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Prejudice in "To Kill A Mockingbird"
To Kill a Mockingbird
Prejudice can be described as an opinion or judgment of a person based usually on race or religion before all the facts are known. In the novel To Kill A Mockingbird, Harper Lee shows the terrible effects that prejudice has on people, including the main characters: Arthur Radley, Atticus Finch and Tom Robinson.
To begin, the awful consequences of prejudice are shown through Arthur Radley ( Boo Radley). Throughout Maycomb, Boo Radley is known as a “monster” for casually stabbing his father one day with scissors while he was cutting up paper for a scrapbook. Although this is a terrible thing to do, no one really knows if there was a motive behind his actions and the people of Maycomb are not giving Boo a chance to show how kind he really is. Another incident concerning prejudice towards Arthur Radley is between Scout, Jem and Dill. While Dill is visiting from Meridian, the three children play many acting games, and one summer they decide to act out a scene about the Radley’s. The play ends with Boo Radley (played by Jem) stabbing his Father, Mr. Radley (played by Dill) in the leg. This game is prejudice because they are only acting out what they have heard by word of mouth, and not actually witnessing the incident. The game abruptly ends when Atticus sees what they are doing. A third and final incident is about rumors encircling Boo Radley and what he supposedly does at night such as eating squirrels and peeking into windows:
Boo was about six-and-a-half feet tall, judging from his tracks; he dined on raw squirrels and any cats he could catch, that’s why his hands were bloodstained – if you ate an animal raw, you could never wash the blood off. There was a long jagged scar that ran across his face; what teeth he had were yellow and rotten, his eyes popped, and he drooled most of the time. (13)
Ultimately, Scout finds out that Arthur is not any of these things, but because most people in Maycomb haven’t seen him for years, the rumours will go on about Boo Radley forever.
The second character affected by the dehumanizing effect of prejudice is Atticus Finch. Almost all of Scouts friends have fathers that are young and able to do things that her father is unable to do because of his age. This shows prejudice because Scout is jumping to conclusions before getting the facts straight and could have at the very least asked her father about something unique he can do. Later we find out Atticus has amazing aim with a gun. The second incident of prejudice towards Atticus is when he is called “nigger lover” for agreeing to defend a black man named Tom Robinson. The third occurrence of prejudice towards Mr. Finch is when Bob Ewell spits on Atticus’s face after the trial for defending Tom Robinson: “What kind of man are you!” Bob Ewell says this after he finds out Atticus is going to do his very best to defend Tom.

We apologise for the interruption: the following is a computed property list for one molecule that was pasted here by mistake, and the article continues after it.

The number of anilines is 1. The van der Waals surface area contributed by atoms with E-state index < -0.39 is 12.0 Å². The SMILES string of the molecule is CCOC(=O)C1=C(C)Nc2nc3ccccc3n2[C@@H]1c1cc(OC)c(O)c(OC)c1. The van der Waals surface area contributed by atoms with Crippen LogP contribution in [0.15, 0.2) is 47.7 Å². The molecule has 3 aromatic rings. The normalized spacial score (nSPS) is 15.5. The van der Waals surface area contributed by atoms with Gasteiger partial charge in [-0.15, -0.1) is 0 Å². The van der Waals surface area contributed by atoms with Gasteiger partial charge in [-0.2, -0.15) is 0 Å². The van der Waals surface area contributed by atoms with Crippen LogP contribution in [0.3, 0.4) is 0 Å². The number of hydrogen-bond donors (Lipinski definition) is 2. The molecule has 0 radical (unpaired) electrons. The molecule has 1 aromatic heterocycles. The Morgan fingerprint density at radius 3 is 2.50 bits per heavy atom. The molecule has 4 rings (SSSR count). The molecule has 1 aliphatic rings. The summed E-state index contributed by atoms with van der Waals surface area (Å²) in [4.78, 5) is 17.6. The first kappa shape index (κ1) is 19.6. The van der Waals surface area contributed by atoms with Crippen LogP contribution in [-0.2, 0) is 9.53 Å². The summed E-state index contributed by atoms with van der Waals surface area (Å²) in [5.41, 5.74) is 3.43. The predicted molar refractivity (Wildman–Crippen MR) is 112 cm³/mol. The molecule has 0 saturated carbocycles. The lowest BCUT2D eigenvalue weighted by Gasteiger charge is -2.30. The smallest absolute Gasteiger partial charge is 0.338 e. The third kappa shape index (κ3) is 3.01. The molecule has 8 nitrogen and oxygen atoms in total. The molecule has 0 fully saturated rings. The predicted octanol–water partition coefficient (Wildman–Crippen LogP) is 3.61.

The third and probably the worst case of prejudice was with Tom Robinson. Near the beginning of the book, we find out that Tom Robinson, a black man, has been accused of raping Mayella Ewell, Bob Ewells daughter: “I see that black negro ruttin’ on my Mayella” (173). Mr. Ewell, even though he knows that this isn`t true, does his very best to make himself sound convincing, and that he saw Tom raping Mayella . While Scout, Jem and Dill are watching Tom Robinson’s trial, along with almost everyone in Maycomb, Atticus presents facts that are so revealing of Tom Robinson’s innocence. Unfortunately, the jury is consisting of only white, red neck farmers who believe that the black man did it without considering any facts put in front of them. The last case of prejudice is when Scout is trying to cheer Dill up after Dill hears how horribly Tom is treated by Mr. Gilmer while Tom is on the stand: “Well Dill, after all he’s just a Negro.” (199) In Maycomb, people are treated very differently based purely on their colour, and economic status.
To conclude, Lee’s novel To Kill A Mockingbird shows the awful effects of prejudice through three of the main characters: Arthur Radley, Atticus Finch and Tom Robinson. Arthur Radley is widely thought of as a monster but in the end turns out to be a caring person. Atticus Finch is discriminated against for doing what he thinks is right, which is defending a black man. Finally, Tom Robinson is put through so much racism and hatred that he is a dead man from the moment he stepped inside the Ewell’s house. This novel demonstrates what deadly effects prejudice can have on people and its effect on an entire town of people.